The Iceman is an Ibanez guitar produced by Hoshino Gakki. Hoshino Gakki exported copies of American electric and acoustic guitars in the 1950s, and by the mid 1970s the Ibanez guitars had reached a level of quality comparable to American guitars. Lower labor rates at the time, plus efficient manufacturing meant that Ibanez guitars could be sold for almost half (or less) of the cost of a Gibson Les Paul or Fender Stratocaster.
In the mid 1970s Hoshino Gakki wanted to make a distinctly Japanese guitar and to start breaking away from the Ibanez replicas of Fender and Gibson models. The idea was to build a guitar with an appealing original design, like a Les Paul or Stratocaster. A meeting between Hoshino (Ibanez), Kanda Shokai (Greco) and one of the main guitar factories in Japan (FujiGen) resulted in the Iceman/Mirage design. Each distribution company had distribution rights to it in different global markets. Hoshino Gakki (Ibanez) had the rights outside of Japan and Kanda Shokai (Greco) had the rights for Japan.
The Ibanez model was named the Iceman and the Greco model was named the Mirage and they are basically the same except for the pickup types that were used. Super 2000, Triple Coil and V2 pickups were used for the Ibanez Iceman, depending on the model number. Greco Dry and DiMarzio Super II pickups were used for the Greco Mirage. Body wood, pickups and neck joint construction varied with the Iceman/Mirage model price. The original Ibanez Iceman production was from 1975 to 1982/1983 with different models having set neck and bolt-on necks.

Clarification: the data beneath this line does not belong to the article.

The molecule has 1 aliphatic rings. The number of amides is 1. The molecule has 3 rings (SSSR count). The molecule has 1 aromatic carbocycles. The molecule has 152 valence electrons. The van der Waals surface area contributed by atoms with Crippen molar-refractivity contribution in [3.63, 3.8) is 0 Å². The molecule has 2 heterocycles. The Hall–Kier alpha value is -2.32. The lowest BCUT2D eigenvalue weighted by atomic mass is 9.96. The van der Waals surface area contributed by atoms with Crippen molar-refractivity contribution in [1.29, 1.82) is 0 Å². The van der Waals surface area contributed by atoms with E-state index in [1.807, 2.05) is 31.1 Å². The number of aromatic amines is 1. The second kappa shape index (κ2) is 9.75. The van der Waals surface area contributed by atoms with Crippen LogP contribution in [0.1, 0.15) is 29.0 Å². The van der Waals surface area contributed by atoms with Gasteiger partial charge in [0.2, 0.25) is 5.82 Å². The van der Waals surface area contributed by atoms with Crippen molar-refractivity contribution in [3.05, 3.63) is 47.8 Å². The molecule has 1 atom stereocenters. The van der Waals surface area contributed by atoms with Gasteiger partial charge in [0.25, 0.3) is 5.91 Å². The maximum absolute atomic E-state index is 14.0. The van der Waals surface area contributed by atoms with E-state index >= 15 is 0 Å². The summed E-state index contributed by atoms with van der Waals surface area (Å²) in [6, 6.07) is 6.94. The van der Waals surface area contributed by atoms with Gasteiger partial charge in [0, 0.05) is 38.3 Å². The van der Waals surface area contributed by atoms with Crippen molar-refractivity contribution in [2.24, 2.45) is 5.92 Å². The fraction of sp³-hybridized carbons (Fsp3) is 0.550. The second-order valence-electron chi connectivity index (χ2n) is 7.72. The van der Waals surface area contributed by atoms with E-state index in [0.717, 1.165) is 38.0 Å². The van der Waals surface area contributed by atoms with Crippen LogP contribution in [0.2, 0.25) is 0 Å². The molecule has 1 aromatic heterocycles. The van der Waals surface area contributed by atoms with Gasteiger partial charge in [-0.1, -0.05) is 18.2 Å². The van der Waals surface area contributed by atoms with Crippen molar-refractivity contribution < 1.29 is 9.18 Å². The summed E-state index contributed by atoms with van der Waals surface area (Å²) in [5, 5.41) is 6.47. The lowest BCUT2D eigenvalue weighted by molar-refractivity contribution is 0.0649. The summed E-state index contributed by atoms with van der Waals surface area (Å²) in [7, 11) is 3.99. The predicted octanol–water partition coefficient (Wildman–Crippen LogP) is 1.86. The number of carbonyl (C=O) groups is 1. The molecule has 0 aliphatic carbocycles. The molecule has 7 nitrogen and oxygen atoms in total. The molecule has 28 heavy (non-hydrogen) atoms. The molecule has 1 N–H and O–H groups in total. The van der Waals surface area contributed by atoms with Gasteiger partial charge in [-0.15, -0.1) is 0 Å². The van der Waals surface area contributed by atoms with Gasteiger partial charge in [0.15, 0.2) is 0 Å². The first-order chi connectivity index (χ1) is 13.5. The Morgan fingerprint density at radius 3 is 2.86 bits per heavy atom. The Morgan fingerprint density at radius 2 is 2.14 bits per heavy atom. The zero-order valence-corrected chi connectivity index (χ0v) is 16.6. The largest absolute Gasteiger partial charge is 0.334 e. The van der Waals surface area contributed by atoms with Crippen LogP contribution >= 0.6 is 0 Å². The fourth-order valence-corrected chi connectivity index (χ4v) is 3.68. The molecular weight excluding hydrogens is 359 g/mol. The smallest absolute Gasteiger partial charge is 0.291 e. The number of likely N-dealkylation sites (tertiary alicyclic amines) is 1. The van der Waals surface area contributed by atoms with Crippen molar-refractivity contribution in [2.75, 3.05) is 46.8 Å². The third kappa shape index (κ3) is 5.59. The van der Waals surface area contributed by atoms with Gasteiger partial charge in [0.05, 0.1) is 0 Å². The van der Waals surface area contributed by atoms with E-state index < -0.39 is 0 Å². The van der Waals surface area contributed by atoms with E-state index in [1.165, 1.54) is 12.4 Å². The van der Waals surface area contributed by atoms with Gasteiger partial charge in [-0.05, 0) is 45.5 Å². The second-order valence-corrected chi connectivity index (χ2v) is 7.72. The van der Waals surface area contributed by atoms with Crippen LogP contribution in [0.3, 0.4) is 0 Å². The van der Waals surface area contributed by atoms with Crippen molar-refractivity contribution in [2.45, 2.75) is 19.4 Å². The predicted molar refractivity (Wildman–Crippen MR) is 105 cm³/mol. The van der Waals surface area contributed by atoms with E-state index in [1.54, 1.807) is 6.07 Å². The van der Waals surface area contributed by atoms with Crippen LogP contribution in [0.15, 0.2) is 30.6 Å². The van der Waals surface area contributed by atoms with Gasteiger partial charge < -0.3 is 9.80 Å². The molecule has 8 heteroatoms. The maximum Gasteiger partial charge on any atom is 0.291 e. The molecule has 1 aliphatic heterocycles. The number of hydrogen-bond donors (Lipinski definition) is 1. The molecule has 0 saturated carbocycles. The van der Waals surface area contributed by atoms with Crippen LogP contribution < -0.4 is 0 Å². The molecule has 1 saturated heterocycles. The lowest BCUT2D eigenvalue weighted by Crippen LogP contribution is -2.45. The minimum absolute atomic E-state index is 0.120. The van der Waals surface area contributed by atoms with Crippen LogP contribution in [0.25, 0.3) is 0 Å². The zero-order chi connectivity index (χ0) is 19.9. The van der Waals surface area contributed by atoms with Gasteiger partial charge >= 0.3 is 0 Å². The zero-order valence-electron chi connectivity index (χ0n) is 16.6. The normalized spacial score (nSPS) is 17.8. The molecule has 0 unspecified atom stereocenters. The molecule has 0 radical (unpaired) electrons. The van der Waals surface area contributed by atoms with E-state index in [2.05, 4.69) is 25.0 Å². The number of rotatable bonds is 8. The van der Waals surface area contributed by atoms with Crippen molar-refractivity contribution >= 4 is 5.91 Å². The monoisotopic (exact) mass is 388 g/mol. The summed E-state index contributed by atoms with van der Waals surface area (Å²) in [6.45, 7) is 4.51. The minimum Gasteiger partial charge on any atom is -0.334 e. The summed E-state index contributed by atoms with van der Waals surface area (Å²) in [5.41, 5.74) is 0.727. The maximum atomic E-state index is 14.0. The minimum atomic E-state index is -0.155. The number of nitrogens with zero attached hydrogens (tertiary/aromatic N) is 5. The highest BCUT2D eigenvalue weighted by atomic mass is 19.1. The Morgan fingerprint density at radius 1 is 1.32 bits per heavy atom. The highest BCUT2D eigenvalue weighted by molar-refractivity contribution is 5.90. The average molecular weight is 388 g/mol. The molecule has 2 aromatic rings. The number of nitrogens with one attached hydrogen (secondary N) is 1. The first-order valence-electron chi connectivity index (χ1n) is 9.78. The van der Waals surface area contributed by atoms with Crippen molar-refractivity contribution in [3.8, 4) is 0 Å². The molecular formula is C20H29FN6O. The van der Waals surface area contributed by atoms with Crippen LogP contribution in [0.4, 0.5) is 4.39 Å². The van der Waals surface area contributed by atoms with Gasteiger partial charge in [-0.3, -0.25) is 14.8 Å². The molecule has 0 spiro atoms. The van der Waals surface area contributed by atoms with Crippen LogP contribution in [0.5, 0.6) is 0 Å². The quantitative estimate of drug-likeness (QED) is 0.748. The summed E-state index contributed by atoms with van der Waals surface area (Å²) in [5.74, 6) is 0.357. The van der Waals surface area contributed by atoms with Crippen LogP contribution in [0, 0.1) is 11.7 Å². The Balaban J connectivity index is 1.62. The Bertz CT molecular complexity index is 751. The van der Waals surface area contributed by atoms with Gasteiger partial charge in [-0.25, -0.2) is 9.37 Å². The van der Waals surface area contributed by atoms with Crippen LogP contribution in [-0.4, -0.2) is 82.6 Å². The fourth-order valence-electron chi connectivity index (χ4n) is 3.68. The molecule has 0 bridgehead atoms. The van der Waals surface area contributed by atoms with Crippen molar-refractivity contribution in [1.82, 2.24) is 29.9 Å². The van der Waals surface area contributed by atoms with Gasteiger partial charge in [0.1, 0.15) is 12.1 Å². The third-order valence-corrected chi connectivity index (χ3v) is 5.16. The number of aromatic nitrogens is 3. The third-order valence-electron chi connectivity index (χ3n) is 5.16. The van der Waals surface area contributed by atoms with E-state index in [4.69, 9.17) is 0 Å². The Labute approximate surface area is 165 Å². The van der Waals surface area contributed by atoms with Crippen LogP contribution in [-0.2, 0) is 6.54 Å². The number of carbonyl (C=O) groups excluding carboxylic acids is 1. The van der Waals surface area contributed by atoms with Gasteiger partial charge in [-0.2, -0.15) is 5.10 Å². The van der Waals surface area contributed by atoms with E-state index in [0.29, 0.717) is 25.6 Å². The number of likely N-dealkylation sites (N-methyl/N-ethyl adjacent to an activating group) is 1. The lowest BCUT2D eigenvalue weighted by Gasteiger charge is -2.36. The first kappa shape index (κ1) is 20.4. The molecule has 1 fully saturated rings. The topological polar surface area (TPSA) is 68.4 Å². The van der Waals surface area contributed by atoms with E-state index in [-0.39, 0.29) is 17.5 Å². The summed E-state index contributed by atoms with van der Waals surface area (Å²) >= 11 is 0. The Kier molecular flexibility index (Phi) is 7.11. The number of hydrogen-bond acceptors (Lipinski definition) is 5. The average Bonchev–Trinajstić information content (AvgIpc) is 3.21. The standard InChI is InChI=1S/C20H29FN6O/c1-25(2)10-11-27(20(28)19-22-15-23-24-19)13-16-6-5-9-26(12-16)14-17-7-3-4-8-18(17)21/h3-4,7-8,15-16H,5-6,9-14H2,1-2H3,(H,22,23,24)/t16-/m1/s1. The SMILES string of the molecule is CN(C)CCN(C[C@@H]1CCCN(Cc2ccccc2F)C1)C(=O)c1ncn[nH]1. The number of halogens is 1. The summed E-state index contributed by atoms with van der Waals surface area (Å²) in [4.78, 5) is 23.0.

Early Ibanez Iceman models were called Ibanez Artist models and were changed to the Ibanez Iceman name in 1978. The Ibanez Iceman II that was released in 1982/1983 had a different headstock with 6 in line tuners instead of the 3 a side tuners the original Ibanez Iceman had.
Paul Stanley of KISS favored the Iceman throughout the 2000s. Ibanez made limited-edition copies of the artist's Iceman guitars from 1995 to 2008; the set-neck PS10LTD featuring a carved maple top, the moderately-priced PS10II and PS10CL, as well as the glued-neck ICJ100 WZ with fancy abalone binding.
Daron Malakian of System of a Down used Icemans as his main guitar from the time of the bands debut album up until around 2005, and a signature model, the DMM1, was made on a limited run of 300 guitars in 2004. The DMM1 featured custom artwork painted by Daron's father, Vartan Malakian, and was all mahogany with 22 frets and Ibanez Axis pickups.
Ibanez Iceman IC200 (1978) from Ibanez catalogues
- BODY: Mahogany
- NECK: 3 piece Maple (Thru Neck)
- FINGERBOARD: Rosewood
- PICKUPS: Super 80
- CONTROLS: 2 Volume & 2 Tone, 3 way switch
- TUNERS: Velvetune II
- BRIDGE & TAILPIECE: Gibraltar & Quick-Change
- HARDWARE: Chrome